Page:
LITTLE VALLEY - A Cattaraugus County Jury Friday of seven women and five men found Douglas Farnham, 31, of Salamanca, not guilty of two counts of second-degree felony assault after deliberating for about two hours.
It had been alleged that Farnham assaulted Salamanca resident David Jacobson, 39, on Aug. 7, 2011 at approximately 2:15 a.m. outside the Dudley Hotel in Salamanca. Jacobson suffered fractures to his jaw in two places and his eye socket, requiring treatment at Olean General Hospital and at ECMC in Buffalo. The prosecution claimed that Farnham had waited in ambush outside the hotel for Jacobson after the two men had argued in the hotel bar. The defense argued that it was Farnham that was ambushed by Jacobson and that Farnham acted in self-defense. The four-day trial was presided over by Cattaraugus County Judge Larry M. Himelein.
Farnham, represented by Cattaraugus County Public Defender Mark S. Williams, immediately thanked and vigorously shook the hand of Investigator Mark A. Cunningham, who was standing next to him as the verdict was announced by the jury foreman. Farnham personally thanked each of the 12 jurors and two alternates minutes later outside of the second floor jury room. Had he been convicted of the charges, he would have faced a mandatory prison sentence of up to seven years.
The incident was reported to the Salamanca Police by Jacobson's then fiance, Marlene Pierce, by telephone from Olean General Hospital. The matter was further investigated by LT Paul Myers, SPD, who took statements from Jacobson and Piece on Aug. 8, 2011. At the trial it was revealed that the Salamanca Police Department lost the initial statements in the file. Eight days later on Aug. 16, 2011, new statements were taken from the complainant and his fiancee and two days later, statements were taken from three other witnesses. A warrant was issued for Farnham's arrest on Aug. 24, 2011. Farnham turned himself in to the police on Sept. 2, 2011, when he was arraigned in Salamanca City Court and released on bail.
The prosecution presented testimony from Dr. Richard Hall of ECMC, Jacobson's treating physician, Jacobson, his former fiancee, two close family friends of Jacobson's and Michael Wilson, who testified that his wife broke up the fight. Unexpectedly, Wilson, during his cross-examination by Public Defender Mark Williams, revealed that he had seen the complainant Jacobson leave the hotel about 10 to 15 minutes before the defendant, countering the prosecution's theory that Farnham had ambushed Jacobson. First Assistant District Attorney John Luzier attempted to get Wilson to change his version of events but was unsuccessful. The defense presented testimony from three employees of the Dudley Hotel including the bartender on duty that night, the bouncer at the bar and a hotel clerk who also worked in the bar that night. Several others also testified countering allegations that they had "helped" in the alleged assault.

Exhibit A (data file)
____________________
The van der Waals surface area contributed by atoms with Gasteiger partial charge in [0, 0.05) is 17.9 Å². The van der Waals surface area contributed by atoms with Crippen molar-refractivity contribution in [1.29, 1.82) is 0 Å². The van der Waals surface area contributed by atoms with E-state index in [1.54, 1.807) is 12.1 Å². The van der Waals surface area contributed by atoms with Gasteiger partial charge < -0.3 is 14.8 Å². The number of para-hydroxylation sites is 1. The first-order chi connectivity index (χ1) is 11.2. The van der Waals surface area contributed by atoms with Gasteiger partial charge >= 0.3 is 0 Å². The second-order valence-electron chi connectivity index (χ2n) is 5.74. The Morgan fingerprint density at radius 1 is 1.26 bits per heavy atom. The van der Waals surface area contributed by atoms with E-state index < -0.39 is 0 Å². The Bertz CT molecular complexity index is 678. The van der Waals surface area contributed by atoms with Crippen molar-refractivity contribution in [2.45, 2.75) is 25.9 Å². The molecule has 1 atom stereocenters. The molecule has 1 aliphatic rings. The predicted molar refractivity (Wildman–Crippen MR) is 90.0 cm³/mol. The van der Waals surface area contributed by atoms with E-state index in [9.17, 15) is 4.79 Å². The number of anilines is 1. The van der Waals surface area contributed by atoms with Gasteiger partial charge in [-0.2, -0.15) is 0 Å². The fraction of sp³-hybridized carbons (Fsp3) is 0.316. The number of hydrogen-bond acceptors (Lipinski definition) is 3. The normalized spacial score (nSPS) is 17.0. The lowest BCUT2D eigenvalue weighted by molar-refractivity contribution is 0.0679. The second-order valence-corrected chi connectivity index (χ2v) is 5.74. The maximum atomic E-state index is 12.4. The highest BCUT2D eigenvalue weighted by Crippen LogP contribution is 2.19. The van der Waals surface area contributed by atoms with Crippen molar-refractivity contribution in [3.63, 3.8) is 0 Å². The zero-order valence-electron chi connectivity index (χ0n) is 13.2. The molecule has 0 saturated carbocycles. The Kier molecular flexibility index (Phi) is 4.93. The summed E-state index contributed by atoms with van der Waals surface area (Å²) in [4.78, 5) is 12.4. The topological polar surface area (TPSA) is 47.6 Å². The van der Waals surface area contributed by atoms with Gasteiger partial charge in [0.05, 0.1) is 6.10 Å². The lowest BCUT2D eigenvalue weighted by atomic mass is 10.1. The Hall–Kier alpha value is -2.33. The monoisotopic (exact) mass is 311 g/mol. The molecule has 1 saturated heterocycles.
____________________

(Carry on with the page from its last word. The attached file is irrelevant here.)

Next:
The defendant did not testify. The defense witnesses testified to their actions to try to keep the men separated and how Farnham stayed after the bar closed so as to not be outside after Jacobson left the bar. A friend of Farnham's testified that he went to the bar to pick up Farnham after receiving a call about possible trouble, but was unable to retrieve him because Jacobson and several friends were outside the hotel waiting for him. The bartender on duty that night testified how he took Farnham outside at about 2:15 a.m. for a cigarette, 15 minutes after Jacobson left. He went on to say that Jacobson almost immediately came at the defendant and threw a punch at him. He described how Farnham threw one punch at Jacobson which caught Jacobson in the face and caused Jacobson to move backwards and then fall. He stated that Farnham then started walking away from the scene when Jacobson got up and ran at Farnham and swung at him again. He described that after Farnham hit Jacobson in defense a second time that Jacobson again tried to attack Farnham.
The jury was charged after closing arguments where Williams pointed out the testimony of Wilson and several others who were credible eye-witnesses and who supported Farnham's claim of self-defense. He was followed by Luzier who urged the jury to look at the serious injuries suffered by Jacobson and the other witnesses who supported Jacobson's claims.
"I want to thank the members of the jury for their service," stated Williams. "It is difficult for 14 people (12 jurors and 2 alternates) to give up nearly a week of their summer to sit in a courtroom and pay close attention to a criminal trial. Fortunately, these folks did just that and rendered the verdict we were confident they would after hearing all of the evidence. Mr. Luzier tried a good case but the facts just weren't on his side."